This Netflix Original is a Japanese-American adult animated series that uses 3D-based anime styles. It’s an animation not for everyone, but once the viewer moves past this, an interesting story based on the fan-favourite franchise awaits.
Set far into the future, after the events of Pacific Rim: Uprising, another breach cuts through the continent of Australia. Kaiju return in droves, and soon the country is overrun. A mass evacuation is issued, with multiple Jaegers attacking the Kaiju menace as it lays waste to the lower hemisphere. This is where we meet the Travis family, as they risk their lives to get a school bus of civilians out of harm’s way. Hayley and Taylor’s parents leave for Sydney, the last of the Pacific Rim Defence Force bases, but never return.
It is unclear what “The Black” means – initially the government attack on Australia and the release of bombs to stop the Kaiju surge was believed to be the foundation. But then characters mention the breach itself as “The Black,” making the return event the namesake. But seven years later, Hayley discovers a training Jaeger: Atlas Destroyer, underneath their Outback Oasis. After an error in judgement, the activation of the Jaeger draws the attention of a Kaiju, and the survivors (bar the Travis’) are killed. As they leave the safety of the Outback, Taylor and Hayley must contend with marauding Kaiju, morally ambiguous survivors, and unravelling the new plot from the Precursors.
Atlas Destroyer is an interesting adage to the Pacific Rim franchise, with Loa – the Jaeger’s artificial intelligence, providing the majority of the humour in the series, with sarcastic and naïve quips to the characters it interacts with. A couple episodes in, we meet The Boy, an experiment found in the dilapidated HQ of the Defence Force. He is devoid of understanding yet being roughly seven years old. He eats insects, and kills reptiles, like a cat showing off their prey. It’s unclear what his purpose is in the series, until the latter two episodes, where his connection with the Kaiju is explained.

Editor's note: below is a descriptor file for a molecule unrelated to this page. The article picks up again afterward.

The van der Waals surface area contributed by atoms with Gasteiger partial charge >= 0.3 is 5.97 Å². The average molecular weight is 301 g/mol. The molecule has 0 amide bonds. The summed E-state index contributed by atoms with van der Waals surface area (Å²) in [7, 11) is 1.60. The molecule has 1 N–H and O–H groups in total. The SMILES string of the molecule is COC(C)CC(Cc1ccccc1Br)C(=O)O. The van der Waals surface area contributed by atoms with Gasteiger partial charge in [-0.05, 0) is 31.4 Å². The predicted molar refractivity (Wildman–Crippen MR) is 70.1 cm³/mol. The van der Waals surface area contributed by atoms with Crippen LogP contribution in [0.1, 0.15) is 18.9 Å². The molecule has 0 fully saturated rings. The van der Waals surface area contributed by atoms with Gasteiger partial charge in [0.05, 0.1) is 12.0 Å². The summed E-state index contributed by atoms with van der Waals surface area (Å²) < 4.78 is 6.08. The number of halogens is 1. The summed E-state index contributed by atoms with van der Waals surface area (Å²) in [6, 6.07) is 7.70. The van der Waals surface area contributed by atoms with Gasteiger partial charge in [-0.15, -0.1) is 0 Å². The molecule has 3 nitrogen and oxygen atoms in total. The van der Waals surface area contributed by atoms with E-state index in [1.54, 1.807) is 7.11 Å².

At the same time, the reveal of bio-mechs is brought up – having been touched on in Pacific Rim: Uprising. But in this instance, the Kaiju DNA has fused with a full Jaeger, that terrorises a random city, eating Kaiju hounds. Amidst the myriad of franchise development is the introduction of Ghost Piloting. We have seen this before, in the first Pacific Rim when Raleigh pilots the Jaeger to the beach, after the death of his brother. Taylor Ghost Drifts with Herc Hanson’s data memory but receives malignant memories later on. This interesting piece of canon is all but irrelevant for the overall series but is a nice easter egg for fans of the main franchise.
Pacific Rim: The Black opens up new concepts for the franchise and gives the fandom something else to work with, although, the series feels like an extended movie – and at times, an interactive video game. The Australian accents provided by American and Canadian actors are always a hard sell, suggesting the international market has only ever watched Crocodile Dundee. Additionally, the final moments of Episode Seven introduce a religious-cult element to the series, which feels like shoehorning a third aspect that deviates from the canon.
Overall, Pacific Rim: The Black is a short and worthwhile watch for anyone interested in the original fandom. It bridges the gap between anime and Japanese monster-movie fans, doing enough to be been greenlit for a second season.
JOSHUA HALL HAINES